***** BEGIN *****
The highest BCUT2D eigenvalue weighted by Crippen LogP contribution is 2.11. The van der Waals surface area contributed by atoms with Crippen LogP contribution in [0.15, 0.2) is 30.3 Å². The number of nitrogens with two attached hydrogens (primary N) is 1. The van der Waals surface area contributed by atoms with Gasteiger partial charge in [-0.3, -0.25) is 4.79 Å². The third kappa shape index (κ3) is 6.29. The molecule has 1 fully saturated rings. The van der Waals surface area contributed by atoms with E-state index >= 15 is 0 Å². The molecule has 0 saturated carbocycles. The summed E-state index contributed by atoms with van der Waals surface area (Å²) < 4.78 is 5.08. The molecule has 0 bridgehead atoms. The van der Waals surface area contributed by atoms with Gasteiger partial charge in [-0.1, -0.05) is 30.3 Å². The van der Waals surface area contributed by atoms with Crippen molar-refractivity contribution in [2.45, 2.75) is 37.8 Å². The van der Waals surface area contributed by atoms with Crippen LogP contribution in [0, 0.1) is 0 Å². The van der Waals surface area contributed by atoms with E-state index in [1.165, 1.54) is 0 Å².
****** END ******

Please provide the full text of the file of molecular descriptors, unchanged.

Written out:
The highest BCUT2D eigenvalue weighted by Crippen LogP contribution is 2.11. The van der Waals surface area contributed by atoms with Crippen LogP contribution in [0.15, 0.2) is 30.3 Å². The number of nitrogens with two attached hydrogens (primary N) is 1. The van der Waals surface area contributed by atoms with Gasteiger partial charge in [-0.3, -0.25) is 4.79 Å². The third kappa shape index (κ3) is 6.29. The molecule has 1 fully saturated rings. The van der Waals surface area contributed by atoms with E-state index >= 15 is 0 Å². The molecule has 0 saturated carbocycles. The summed E-state index contributed by atoms with van der Waals surface area (Å²) < 4.78 is 5.08. The molecule has 0 bridgehead atoms. The van der Waals surface area contributed by atoms with Gasteiger partial charge in [-0.1, -0.05) is 30.3 Å². The van der Waals surface area contributed by atoms with Crippen molar-refractivity contribution in [2.45, 2.75) is 37.8 Å². The van der Waals surface area contributed by atoms with Crippen LogP contribution in [0, 0.1) is 0 Å². The van der Waals surface area contributed by atoms with E-state index in [1.165, 1.54) is 0 Å².